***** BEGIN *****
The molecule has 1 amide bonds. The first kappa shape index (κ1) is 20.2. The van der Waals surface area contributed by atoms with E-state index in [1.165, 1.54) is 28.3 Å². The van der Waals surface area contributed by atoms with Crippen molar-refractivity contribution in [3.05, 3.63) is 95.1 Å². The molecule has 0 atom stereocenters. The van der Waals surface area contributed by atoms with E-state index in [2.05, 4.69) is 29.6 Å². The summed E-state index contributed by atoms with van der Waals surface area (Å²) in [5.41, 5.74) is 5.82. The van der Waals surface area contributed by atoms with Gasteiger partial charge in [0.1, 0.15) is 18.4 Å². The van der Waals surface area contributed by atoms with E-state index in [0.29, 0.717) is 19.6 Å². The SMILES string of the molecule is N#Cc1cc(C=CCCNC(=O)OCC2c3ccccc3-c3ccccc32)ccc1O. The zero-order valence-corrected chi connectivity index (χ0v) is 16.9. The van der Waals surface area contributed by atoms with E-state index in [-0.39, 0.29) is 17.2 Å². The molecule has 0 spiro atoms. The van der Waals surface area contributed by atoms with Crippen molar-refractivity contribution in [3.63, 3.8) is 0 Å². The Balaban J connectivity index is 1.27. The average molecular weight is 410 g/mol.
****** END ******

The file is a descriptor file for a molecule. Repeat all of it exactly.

The molecule has 1 amide bonds. The first kappa shape index (κ1) is 20.2. The van der Waals surface area contributed by atoms with E-state index in [1.165, 1.54) is 28.3 Å². The van der Waals surface area contributed by atoms with Crippen molar-refractivity contribution in [3.05, 3.63) is 95.1 Å². The molecule has 0 atom stereocenters. The van der Waals surface area contributed by atoms with E-state index in [2.05, 4.69) is 29.6 Å². The summed E-state index contributed by atoms with van der Waals surface area (Å²) in [5.41, 5.74) is 5.82. The van der Waals surface area contributed by atoms with Gasteiger partial charge in [0.1, 0.15) is 18.4 Å². The van der Waals surface area contributed by atoms with E-state index in [0.29, 0.717) is 19.6 Å². The SMILES string of the molecule is N#Cc1cc(C=CCCNC(=O)OCC2c3ccccc3-c3ccccc32)ccc1O. The zero-order valence-corrected chi connectivity index (χ0v) is 16.9. The van der Waals surface area contributed by atoms with E-state index in [-0.39, 0.29) is 17.2 Å². The molecule has 0 spiro atoms. The van der Waals surface area contributed by atoms with Crippen molar-refractivity contribution in [3.63, 3.8) is 0 Å². The Balaban J connectivity index is 1.27. The average molecular weight is 410 g/mol.